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;2                  PA THOGENIC BA CTERIA.

movement of the phagocytic cells of the human body,
and observation of these phenomena is not difficult. If
a small capillary tube be filled with sweet oil and placed
beneath the skin, only a short time need pass before it
will be found full of leucocytes—positive chemotaxis.
If, instead of sweet oil, oil of turpentine be used, not
a leucocyte will be found—negative chemotaxis.

Phagocytosis is almost universal in the inicro-or-
ganismal diseases at some stage or another. If the
blood of a patient suffering from relapsing fever be
studied beneath the microscope, it will be found to
contain numerous active mobile spirilla, all free in the
liquid portion of the blood. As soon as the apyretic
stage comes on not a single free spirillum can be found.
Every one is seen to be enclosed in the leucocytes.

At the edge of an erysipelatous patch a most active
warfare is waged between the streptococci and the cells.
Xear the centre of the patch there are many free strep-
tococci and a few cells. At the margin there are free
streptococci, and also a great many streptococci en-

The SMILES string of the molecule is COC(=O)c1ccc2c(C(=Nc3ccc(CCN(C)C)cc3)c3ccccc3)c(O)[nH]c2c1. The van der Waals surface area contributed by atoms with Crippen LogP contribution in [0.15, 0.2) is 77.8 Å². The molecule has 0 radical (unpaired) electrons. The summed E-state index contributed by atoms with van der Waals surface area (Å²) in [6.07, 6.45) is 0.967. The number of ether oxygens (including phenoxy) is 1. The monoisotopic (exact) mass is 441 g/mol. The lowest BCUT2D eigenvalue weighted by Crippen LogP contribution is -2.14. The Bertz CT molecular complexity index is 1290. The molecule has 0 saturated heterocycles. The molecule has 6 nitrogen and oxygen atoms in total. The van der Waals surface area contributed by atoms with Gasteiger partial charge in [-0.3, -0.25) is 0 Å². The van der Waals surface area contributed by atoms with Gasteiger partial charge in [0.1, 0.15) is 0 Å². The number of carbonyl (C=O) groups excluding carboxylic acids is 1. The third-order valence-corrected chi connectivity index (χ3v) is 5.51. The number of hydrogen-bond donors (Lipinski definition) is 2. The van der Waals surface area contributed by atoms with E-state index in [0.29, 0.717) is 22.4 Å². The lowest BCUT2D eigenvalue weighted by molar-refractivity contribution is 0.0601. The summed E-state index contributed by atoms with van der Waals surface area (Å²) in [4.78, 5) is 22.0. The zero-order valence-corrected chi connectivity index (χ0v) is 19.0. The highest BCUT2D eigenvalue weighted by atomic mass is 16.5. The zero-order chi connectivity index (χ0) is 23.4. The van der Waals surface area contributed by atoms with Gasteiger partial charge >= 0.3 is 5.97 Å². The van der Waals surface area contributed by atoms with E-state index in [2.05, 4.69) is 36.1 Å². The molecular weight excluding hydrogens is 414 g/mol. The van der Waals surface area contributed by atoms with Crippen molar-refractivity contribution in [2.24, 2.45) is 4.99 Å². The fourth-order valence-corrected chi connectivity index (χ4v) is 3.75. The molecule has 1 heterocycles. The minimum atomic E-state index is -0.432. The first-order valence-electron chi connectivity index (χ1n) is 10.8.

closed in cells (leucocytes) which are, for the most part,
dead. In the newly-invaded tissue we find hosts of
active living cells engaged in eating up the enemies
as fast as they can. The phagocytologists tell us that at
the centre the bacteria are fortified, actively growing, and
virulent ; in the next zone the leucocytes which have
feasted upon the bacteria are poisoned by them ; outside,
the cells, which are more powerful and which are con-
stantly being reinforced, are waging successful warfare
against the streptococci. In this manner the battle con-
tinues, the cells now being obliged to yield to the bacteria
and the patch spreading, while the cells subsequently re-
inforce and destroy the bacteria, so that the disease comes
to a termination.

Metschnikoff introduced fragments of tissue from ani-
mals dead of anthrax under the skin of the back of a froo-
and found it surrounded and penetrated by leucocytes con-
taming many of the bacilli.